· Feeling groggy or sluggish

Is It a Concussion?

Because most falls can happen when you’re not at a sanctioned equestrian event, most concussions can go undiagnosed.

“Things like that happen all the time, and most people generally are not going to seek medical attention unless they are very symptomatic,” says Dr. Chambless.

Dr. Chambless has worked with the National Football League to help come up with a concussion protocol to be used along the sidelines at the games to help diagnose players with concussions. And while the protocol’s questions are football specific, they can be modified for any sport. She strongly encourages trainers, instructors and riders to all learn to ask these questions any time a fellow rider has come off their horse.

The series of questions are fairly simple to essentially test immediate and short-term memory of the person in question. Questions may include: Where are we riding today? What color is your saddle pad? Where did you last show your horse? What’s your horse’s name? If she/he cannot answer one of these questions, it is recommended to have a physician see them to make a further diagnosis.

And it’s the aftercare for concussions that are just as important. Someone who has suffered from a previous concussion should try to avoid taking any unnecessary risks with training, but most importantly prevent secondary injury. Secondary injury is when a rider returns to the saddle before they’ve fully recovered from a concussion, putting them at a much greater risk for long-term or permanent issues from a concussion.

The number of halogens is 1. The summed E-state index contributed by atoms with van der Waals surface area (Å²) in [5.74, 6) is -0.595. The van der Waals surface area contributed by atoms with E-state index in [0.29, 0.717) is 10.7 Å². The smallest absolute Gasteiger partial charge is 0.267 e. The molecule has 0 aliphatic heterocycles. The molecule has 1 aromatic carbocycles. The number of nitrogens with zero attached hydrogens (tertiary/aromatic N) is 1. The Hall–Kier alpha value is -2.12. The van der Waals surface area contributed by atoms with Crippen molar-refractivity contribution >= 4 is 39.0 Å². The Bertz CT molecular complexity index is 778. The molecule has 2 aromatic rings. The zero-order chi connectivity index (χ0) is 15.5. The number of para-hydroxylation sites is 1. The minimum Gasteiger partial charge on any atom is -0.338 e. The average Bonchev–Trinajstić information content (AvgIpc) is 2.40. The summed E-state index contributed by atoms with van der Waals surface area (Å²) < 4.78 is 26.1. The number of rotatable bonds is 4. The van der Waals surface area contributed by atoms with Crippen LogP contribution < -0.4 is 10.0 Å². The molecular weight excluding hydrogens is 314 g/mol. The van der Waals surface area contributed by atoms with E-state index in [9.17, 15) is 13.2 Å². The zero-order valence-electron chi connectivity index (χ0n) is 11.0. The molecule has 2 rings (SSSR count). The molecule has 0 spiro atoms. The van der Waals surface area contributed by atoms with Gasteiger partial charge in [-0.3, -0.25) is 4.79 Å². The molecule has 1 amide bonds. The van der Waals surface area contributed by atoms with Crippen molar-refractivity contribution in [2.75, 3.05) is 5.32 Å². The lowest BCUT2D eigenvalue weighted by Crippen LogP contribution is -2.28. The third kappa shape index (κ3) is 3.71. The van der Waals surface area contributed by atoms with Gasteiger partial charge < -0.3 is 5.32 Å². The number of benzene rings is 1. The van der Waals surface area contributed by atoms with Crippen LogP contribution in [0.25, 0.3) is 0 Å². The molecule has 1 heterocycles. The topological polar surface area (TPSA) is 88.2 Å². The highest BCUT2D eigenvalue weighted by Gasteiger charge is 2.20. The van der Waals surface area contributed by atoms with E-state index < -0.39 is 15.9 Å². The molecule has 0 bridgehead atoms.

Can a Helmet Prevent a Concussion?

While approved helmets do reduce the chance of a lethal head injury and can save your life, they do not prevent concussions.

Helmets are designed to limit the types of forces that cause skull fractures and intracranial hemorrhage, which are things that are going to kill you or leave you with neurologic problems. Unfortunately, they are not designed to affect the forces that generally we believe can cause a concussion.

“Unfortunately, there is no safety gear out there currently that really reduces your chances of concussion from a fall of 6 feet, which is basically what you're assuming you’re going to fall from in most equestrian injuries,” says Dr. Chambless. “We can’t prevent people from falling off, but we can make it a lesser risk by wearing a helmet and riding in safe situations.”

To find out more about International Helmet Awareness Day, visit and learn how leading helmet manufacturers around the globe are offering special discounts to help keep you safe in the saddle this year.

Tack Shops who wish to register to participate in the event, may email and will then receive an email with information on how to sign up. Only tack shops who register will be eligible for restocking discounts from the 15 participating helmet brands (please note - participating brands vary by country).

Media Contact:
Lyndsey White

Thursday, September 01, 2016

Is Selenium Deficiency Deadly to Horses? - Full Article

By Erica Larson, News Editor
Aug 28, 2016

The warnings are nothing new to owners: Too much selenium in a horse’s diet—even as little as 5 mg per day—can cause signs of toxicity or even death. But did you know too little selenium can also be life-threatening?

Andrew Allen, DVM, an assistant professor at Washington State University’s (WSU) College of Veterinary Medicine, in Pullman, reviewed several recent cases of death due to selenium deficiency in adult horses at the 2016 American College of Veterinary Internal Medicine Forum, held June 8-11 in Denver, Colorado.

In equids, Allen said, the muscle disease nutritional myopathy (also referred to as white muscle disease), resulting from a selenium deficiency, generally presents itself in young, rapidly growing foals. Affected foals can show a variety of clinical signs depending on disease severity, including painful hind limb, back, or neck muscles with increasing weakness, stiffness, trembling, and recumbency (the inability to rise); difficulty swallowing; an irregular heartbeat; generalized weakness; and sudden death. This condition, however, is rare in adult horses...